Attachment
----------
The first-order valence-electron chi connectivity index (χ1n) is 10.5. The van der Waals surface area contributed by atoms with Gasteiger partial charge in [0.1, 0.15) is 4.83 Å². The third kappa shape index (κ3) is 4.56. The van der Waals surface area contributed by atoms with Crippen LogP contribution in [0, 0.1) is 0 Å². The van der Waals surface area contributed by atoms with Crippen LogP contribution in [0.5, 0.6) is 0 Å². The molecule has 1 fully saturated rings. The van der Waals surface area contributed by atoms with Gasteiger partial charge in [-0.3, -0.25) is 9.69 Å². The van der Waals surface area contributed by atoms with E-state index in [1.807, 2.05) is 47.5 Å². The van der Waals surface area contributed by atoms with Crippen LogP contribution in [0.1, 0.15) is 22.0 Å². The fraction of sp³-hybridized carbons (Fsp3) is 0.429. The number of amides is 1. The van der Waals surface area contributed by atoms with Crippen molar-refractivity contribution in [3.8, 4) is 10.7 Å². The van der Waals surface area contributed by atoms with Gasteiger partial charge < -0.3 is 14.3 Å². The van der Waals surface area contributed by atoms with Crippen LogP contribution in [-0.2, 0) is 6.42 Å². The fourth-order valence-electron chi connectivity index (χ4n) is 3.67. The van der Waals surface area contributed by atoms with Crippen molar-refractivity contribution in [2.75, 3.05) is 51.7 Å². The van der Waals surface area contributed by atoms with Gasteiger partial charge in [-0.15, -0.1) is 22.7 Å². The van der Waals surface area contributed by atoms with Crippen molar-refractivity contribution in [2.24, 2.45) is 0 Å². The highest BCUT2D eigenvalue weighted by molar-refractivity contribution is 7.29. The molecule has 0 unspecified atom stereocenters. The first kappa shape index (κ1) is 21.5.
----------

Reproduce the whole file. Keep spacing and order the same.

The first-order valence-electron chi connectivity index (χ1n) is 10.5. The van der Waals surface area contributed by atoms with Gasteiger partial charge in [0.1, 0.15) is 4.83 Å². The third kappa shape index (κ3) is 4.56. The van der Waals surface area contributed by atoms with Crippen LogP contribution in [0, 0.1) is 0 Å². The van der Waals surface area contributed by atoms with Crippen LogP contribution in [0.5, 0.6) is 0 Å². The molecule has 1 fully saturated rings. The van der Waals surface area contributed by atoms with Gasteiger partial charge in [-0.3, -0.25) is 9.69 Å². The van der Waals surface area contributed by atoms with E-state index in [1.807, 2.05) is 47.5 Å². The van der Waals surface area contributed by atoms with Crippen LogP contribution in [0.1, 0.15) is 22.0 Å². The fraction of sp³-hybridized carbons (Fsp3) is 0.429. The number of amides is 1. The van der Waals surface area contributed by atoms with Crippen molar-refractivity contribution in [3.8, 4) is 10.7 Å². The van der Waals surface area contributed by atoms with Gasteiger partial charge < -0.3 is 14.3 Å². The van der Waals surface area contributed by atoms with Crippen LogP contribution in [-0.2, 0) is 6.42 Å². The fourth-order valence-electron chi connectivity index (χ4n) is 3.67. The van der Waals surface area contributed by atoms with Crippen molar-refractivity contribution in [2.75, 3.05) is 51.7 Å². The van der Waals surface area contributed by atoms with Gasteiger partial charge in [-0.15, -0.1) is 22.7 Å². The van der Waals surface area contributed by atoms with Crippen molar-refractivity contribution in [2.24, 2.45) is 0 Å². The highest BCUT2D eigenvalue weighted by molar-refractivity contribution is 7.29. The molecule has 0 unspecified atom stereocenters. The first kappa shape index (κ1) is 21.5.